Supporters Venezuela Maduro
© REUTERS/Carlos Garcia Rawlins
Supporters of Venezuela's President Nicolas Maduro take part in a rally in Caracas, Venezuela July 13, 2019.
American comedian Lee Camp issued a scathing retort to a New York Times piece alleging that Russian bots stoked tensions in South America, jokingly noting that it would take several years to fully dissect the baseless report.

The host of Redacted Tonight marveled at how the piece, titled "As Protests in South America Surged, So Did Russian Trolls on Twitter, US Finds," was based on data provided by not-very-objective State Department 'analysts'. For Camp, this raised a number of obvious red flags.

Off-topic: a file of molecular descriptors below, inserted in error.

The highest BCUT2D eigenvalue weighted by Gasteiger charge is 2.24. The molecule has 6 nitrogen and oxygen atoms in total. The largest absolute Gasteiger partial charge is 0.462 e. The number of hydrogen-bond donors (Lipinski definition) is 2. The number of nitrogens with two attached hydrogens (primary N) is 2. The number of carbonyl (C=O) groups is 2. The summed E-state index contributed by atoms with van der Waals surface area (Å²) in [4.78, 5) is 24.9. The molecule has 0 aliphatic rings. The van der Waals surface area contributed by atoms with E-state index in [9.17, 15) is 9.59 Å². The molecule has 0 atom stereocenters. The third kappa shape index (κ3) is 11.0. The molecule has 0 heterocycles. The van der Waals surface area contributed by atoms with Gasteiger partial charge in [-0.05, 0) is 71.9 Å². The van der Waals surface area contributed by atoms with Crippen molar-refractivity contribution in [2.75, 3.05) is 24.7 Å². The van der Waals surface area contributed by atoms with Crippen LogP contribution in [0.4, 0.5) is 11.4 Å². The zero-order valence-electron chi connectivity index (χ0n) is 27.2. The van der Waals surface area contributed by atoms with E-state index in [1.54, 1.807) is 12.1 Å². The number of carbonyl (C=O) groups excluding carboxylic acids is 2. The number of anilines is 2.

He argued that, contrary to the US government-sourced piece, Washington and its cheerleaders in the media are the real "masters" of sowing confusion in Venezuela and other South American nations, which have been repeatedly subjected to US sanctions and political meddling.

"You could take the Roger Federer of Russian bots, the most incredible, prolific Russian bot you could imagine, and he wouldn't hold a candle to the confusion sowed by propaganda outlets like the New York Times."

Camp rattles off a list of glaring US government talking points that can be found in the subheadline alone, ultimately concluding that one would need "five years to break down that sewage article."